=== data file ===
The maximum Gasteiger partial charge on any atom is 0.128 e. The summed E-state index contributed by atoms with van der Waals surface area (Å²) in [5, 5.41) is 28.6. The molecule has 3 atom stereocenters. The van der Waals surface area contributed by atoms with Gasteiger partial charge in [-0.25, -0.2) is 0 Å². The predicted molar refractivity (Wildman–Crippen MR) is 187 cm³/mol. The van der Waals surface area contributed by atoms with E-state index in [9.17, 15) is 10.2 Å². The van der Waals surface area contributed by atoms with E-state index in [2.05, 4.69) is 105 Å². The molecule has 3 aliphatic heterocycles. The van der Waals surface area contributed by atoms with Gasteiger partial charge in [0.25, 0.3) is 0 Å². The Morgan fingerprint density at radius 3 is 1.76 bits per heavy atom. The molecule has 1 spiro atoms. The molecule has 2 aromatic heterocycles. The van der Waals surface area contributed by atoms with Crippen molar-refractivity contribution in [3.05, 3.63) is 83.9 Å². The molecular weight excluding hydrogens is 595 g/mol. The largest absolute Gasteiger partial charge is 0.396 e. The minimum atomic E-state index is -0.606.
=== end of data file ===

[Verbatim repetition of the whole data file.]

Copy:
The maximum Gasteiger partial charge on any atom is 0.128 e. The summed E-state index contributed by atoms with van der Waals surface area (Å²) in [5, 5.41) is 28.6. The molecule has 3 atom stereocenters. The van der Waals surface area contributed by atoms with Gasteiger partial charge in [-0.25, -0.2) is 0 Å². The predicted molar refractivity (Wildman–Crippen MR) is 187 cm³/mol. The van der Waals surface area contributed by atoms with E-state index in [9.17, 15) is 10.2 Å². The van der Waals surface area contributed by atoms with E-state index in [2.05, 4.69) is 105 Å². The molecule has 3 aliphatic heterocycles. The van der Waals surface area contributed by atoms with Gasteiger partial charge in [0.25, 0.3) is 0 Å². The Morgan fingerprint density at radius 3 is 1.76 bits per heavy atom. The molecule has 1 spiro atoms. The molecule has 2 aromatic heterocycles. The van der Waals surface area contributed by atoms with Crippen molar-refractivity contribution in [3.05, 3.63) is 83.9 Å². The molecular weight excluding hydrogens is 595 g/mol. The largest absolute Gasteiger partial charge is 0.396 e. The minimum atomic E-state index is -0.606.